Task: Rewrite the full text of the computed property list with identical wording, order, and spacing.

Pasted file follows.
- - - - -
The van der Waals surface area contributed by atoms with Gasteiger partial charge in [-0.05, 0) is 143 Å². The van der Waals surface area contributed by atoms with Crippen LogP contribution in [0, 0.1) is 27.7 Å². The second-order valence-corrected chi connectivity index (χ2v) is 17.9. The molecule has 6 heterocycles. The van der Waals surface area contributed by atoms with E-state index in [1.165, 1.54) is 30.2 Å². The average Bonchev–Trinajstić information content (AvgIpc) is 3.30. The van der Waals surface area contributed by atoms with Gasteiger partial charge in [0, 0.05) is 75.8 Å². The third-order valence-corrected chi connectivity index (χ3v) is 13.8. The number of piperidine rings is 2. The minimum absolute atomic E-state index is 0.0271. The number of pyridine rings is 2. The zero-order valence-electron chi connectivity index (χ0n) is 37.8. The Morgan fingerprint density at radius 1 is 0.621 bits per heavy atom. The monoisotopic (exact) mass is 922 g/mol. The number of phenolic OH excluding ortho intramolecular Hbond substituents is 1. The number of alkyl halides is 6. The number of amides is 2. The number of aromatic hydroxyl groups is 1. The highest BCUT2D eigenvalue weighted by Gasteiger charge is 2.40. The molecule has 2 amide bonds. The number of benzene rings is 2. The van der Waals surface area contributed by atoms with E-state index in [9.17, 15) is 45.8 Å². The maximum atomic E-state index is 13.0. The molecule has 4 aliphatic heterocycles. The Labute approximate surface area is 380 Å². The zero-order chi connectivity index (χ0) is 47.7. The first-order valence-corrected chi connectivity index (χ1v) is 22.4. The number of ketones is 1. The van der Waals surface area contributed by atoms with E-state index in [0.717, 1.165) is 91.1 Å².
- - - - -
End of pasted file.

The van der Waals surface area contributed by atoms with Gasteiger partial charge in [-0.05, 0) is 143 Å². The van der Waals surface area contributed by atoms with Crippen LogP contribution in [0, 0.1) is 27.7 Å². The second-order valence-corrected chi connectivity index (χ2v) is 17.9. The molecule has 6 heterocycles. The van der Waals surface area contributed by atoms with E-state index in [1.165, 1.54) is 30.2 Å². The average Bonchev–Trinajstić information content (AvgIpc) is 3.30. The van der Waals surface area contributed by atoms with Gasteiger partial charge in [0, 0.05) is 75.8 Å². The third-order valence-corrected chi connectivity index (χ3v) is 13.8. The number of piperidine rings is 2. The minimum absolute atomic E-state index is 0.0271. The number of pyridine rings is 2. The zero-order valence-electron chi connectivity index (χ0n) is 37.8. The Morgan fingerprint density at radius 1 is 0.621 bits per heavy atom. The monoisotopic (exact) mass is 922 g/mol. The number of phenolic OH excluding ortho intramolecular Hbond substituents is 1. The number of alkyl halides is 6. The number of amides is 2. The number of aromatic hydroxyl groups is 1. The highest BCUT2D eigenvalue weighted by Gasteiger charge is 2.40. The molecule has 2 amide bonds. The number of benzene rings is 2. The van der Waals surface area contributed by atoms with E-state index in [9.17, 15) is 45.8 Å². The maximum atomic E-state index is 13.0. The molecule has 4 aliphatic heterocycles. The Labute approximate surface area is 380 Å². The zero-order chi connectivity index (χ0) is 47.7. The first-order valence-corrected chi connectivity index (χ1v) is 22.4. The number of ketones is 1. The van der Waals surface area contributed by atoms with E-state index in [0.717, 1.165) is 91.1 Å².